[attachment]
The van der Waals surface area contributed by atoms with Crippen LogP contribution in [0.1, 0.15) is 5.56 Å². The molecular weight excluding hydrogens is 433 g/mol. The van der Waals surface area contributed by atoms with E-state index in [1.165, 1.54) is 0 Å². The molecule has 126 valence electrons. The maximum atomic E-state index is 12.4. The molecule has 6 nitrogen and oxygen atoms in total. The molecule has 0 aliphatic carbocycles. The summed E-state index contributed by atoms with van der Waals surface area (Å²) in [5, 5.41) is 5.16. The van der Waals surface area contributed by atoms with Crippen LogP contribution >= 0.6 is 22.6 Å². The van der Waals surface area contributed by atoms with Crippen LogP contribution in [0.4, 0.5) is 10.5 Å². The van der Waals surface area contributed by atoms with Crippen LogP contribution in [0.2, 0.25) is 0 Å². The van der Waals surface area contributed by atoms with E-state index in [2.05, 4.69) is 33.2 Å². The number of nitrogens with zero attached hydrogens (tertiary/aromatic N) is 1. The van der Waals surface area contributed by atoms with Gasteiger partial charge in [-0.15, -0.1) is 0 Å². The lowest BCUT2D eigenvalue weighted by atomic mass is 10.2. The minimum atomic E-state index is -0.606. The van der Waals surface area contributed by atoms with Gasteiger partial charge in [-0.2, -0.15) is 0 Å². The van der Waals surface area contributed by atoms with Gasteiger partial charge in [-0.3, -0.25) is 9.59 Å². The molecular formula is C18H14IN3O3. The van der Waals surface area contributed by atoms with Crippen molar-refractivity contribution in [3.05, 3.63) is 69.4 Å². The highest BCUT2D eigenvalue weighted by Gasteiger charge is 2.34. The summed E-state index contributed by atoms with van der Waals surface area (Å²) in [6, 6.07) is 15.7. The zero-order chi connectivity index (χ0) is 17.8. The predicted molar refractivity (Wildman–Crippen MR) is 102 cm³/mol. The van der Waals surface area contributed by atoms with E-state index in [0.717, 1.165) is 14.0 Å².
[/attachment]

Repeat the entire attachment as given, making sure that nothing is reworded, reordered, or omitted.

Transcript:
The van der Waals surface area contributed by atoms with Crippen LogP contribution in [0.1, 0.15) is 5.56 Å². The molecular weight excluding hydrogens is 433 g/mol. The van der Waals surface area contributed by atoms with E-state index in [1.165, 1.54) is 0 Å². The molecule has 126 valence electrons. The maximum atomic E-state index is 12.4. The molecule has 6 nitrogen and oxygen atoms in total. The molecule has 0 aliphatic carbocycles. The summed E-state index contributed by atoms with van der Waals surface area (Å²) in [5, 5.41) is 5.16. The van der Waals surface area contributed by atoms with Crippen LogP contribution >= 0.6 is 22.6 Å². The van der Waals surface area contributed by atoms with Crippen LogP contribution in [0.4, 0.5) is 10.5 Å². The van der Waals surface area contributed by atoms with Crippen LogP contribution in [0.2, 0.25) is 0 Å². The van der Waals surface area contributed by atoms with E-state index in [2.05, 4.69) is 33.2 Å². The number of nitrogens with zero attached hydrogens (tertiary/aromatic N) is 1. The van der Waals surface area contributed by atoms with Gasteiger partial charge in [-0.15, -0.1) is 0 Å². The lowest BCUT2D eigenvalue weighted by atomic mass is 10.2. The minimum atomic E-state index is -0.606. The van der Waals surface area contributed by atoms with Gasteiger partial charge in [-0.2, -0.15) is 0 Å². The van der Waals surface area contributed by atoms with Gasteiger partial charge in [-0.3, -0.25) is 9.59 Å². The molecular formula is C18H14IN3O3. The van der Waals surface area contributed by atoms with Crippen molar-refractivity contribution in [3.05, 3.63) is 69.4 Å². The highest BCUT2D eigenvalue weighted by Gasteiger charge is 2.34. The summed E-state index contributed by atoms with van der Waals surface area (Å²) in [6, 6.07) is 15.7. The zero-order chi connectivity index (χ0) is 17.8. The predicted molar refractivity (Wildman–Crippen MR) is 102 cm³/mol. The van der Waals surface area contributed by atoms with E-state index in [0.717, 1.165) is 14.0 Å².